Now as Then
Leyden Rodriguez Casanova
David Castillo Gallery is proud to present the solo exhibition of Leyden Rodriguez-Casanova, Now As Then. This is the artist’s first solo show with the gallery, and he has exhibited previously in the group show Destroy This City. This exhibition is the first by the artist, which consists of mostly objects informed by the themes the artist has been exploring for several years, including domesticity, memory, nostalgia, and the banality of suburban life. Rodriguez-Casanova employs the Minimalist language to great effect using everyday objects in the dissection of the absoluteness of the everyday or commonplace.
An integral concept behind his work, both in the current body of new sculptures and to his larger oeuvre, is making yourself at home or home making. Rodriguez-Casanova explores how home making is something every human is actively involved in across any and all backgrounds which serve to differentiate. It is common ground for all human beings. Home making or the domestic environment is always in flux, always improving upon itself. Rebuilding a feeling of home is embodied in the artist’s sculptures.
As commentary, the works investigate why some objects are given greater importance than others in the domestic environment. This in turn leads to exploring belief systems of why people in their private spheres work extremely hard at creating things or building up an environment that is known perhaps only to them and never to the outside world. Several pieces in the exhibition explore all these ideas in depth. For instance, Two Gates Supporting Each Other, are two gates leaning on one another for support. The gate is supposed to be an impenetrable object, cordoning off our private lives and to a certain extent, our thoughts and very existence. The piece draws sharply on those intimate beliefs of private or personal space by making the gates vulnerable and dependent on each other to function at all. They are co-dependent gates.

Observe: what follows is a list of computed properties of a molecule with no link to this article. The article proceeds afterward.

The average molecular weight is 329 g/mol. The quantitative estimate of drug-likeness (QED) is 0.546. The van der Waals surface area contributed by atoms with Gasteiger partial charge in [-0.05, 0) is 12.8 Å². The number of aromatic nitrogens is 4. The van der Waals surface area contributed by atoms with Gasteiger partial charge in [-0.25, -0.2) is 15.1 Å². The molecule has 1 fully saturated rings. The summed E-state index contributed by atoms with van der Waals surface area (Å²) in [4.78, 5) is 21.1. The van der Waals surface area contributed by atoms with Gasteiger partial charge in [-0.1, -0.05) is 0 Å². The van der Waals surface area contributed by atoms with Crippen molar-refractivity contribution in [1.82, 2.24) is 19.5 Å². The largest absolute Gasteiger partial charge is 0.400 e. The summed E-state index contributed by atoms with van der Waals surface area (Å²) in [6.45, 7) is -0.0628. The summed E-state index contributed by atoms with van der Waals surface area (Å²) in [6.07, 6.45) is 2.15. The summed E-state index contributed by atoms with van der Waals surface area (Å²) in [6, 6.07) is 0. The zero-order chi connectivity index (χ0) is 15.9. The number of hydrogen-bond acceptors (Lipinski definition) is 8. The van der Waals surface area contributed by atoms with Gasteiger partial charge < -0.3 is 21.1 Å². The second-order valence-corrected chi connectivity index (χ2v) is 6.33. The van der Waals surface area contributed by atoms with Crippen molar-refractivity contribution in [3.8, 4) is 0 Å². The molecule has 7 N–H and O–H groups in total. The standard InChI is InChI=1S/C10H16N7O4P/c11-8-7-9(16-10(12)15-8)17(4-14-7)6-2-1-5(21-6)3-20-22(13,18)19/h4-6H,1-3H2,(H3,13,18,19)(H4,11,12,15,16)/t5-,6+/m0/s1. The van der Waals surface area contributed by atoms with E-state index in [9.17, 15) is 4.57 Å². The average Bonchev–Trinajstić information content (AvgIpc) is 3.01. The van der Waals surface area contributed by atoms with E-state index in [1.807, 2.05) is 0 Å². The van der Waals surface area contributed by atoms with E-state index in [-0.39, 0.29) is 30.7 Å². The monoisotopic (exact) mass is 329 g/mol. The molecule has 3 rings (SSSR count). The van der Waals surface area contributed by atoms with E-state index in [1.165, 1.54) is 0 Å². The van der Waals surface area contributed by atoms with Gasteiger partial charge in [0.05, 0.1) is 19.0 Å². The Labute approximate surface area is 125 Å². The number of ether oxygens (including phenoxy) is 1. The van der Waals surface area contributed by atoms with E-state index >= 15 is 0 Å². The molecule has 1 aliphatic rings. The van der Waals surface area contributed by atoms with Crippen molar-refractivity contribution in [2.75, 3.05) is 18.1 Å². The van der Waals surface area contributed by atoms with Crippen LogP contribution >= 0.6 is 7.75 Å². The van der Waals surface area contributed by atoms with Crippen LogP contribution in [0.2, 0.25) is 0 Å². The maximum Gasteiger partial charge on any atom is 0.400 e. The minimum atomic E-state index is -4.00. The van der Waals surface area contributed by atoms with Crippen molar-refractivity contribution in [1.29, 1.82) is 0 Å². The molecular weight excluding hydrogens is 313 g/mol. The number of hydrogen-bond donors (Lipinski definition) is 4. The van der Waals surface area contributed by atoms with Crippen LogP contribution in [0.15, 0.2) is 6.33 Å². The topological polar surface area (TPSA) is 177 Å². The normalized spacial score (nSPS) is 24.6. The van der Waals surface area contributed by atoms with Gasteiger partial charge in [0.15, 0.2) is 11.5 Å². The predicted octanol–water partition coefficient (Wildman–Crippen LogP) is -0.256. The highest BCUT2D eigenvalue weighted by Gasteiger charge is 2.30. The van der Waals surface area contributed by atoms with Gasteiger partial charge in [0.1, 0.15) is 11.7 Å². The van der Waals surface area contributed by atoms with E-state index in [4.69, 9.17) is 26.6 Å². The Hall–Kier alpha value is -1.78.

Another work entitled First Cabinet Structure is an actual household storage system, which the artist built himself. As a storage unit, these objects are receptacles not only for things we accumulate over a lifetime, but receptacles for our memories, dreams, and identities as it were. By leaving the cabinets empty, the work is a contradiction of the object’s function, a contradiction which is also a critique of human contradictions in time and in society.
Leyden Rodriguez-Casanova is a Miami-based artist, whose family immigrated to the United States from Cuba during the Mariel Boatlift in 1980, a series of events that assiduously inform his body of work. He was a founding member of the artist-run exhibition space The Box, in Miami, Florida from 1997-2004. He studied at the Ringling School of Art and Design, Sarasota, Florida and the New World School of the Arts in Miami. He recently received a Reed Foundation Fellowship to develop new work at the Vermont Studio Center. He has received prestigious awards including the South Florida Cultural Consortium and has given talks at several Miami cultural institutions including Locust Projects, the University of Miami, and the Miami Art Museum, among others. He has exhibited in Miami & New York, and his work has been featured in publications such as The Miami Herald, Artnet Magazine, and Art in America. He is currently a finalist for the Cintas Foundation Fellowship, and will exhibit work for the fellowship’s finalists’ group show at the Frost Museum of Art, Florida International University.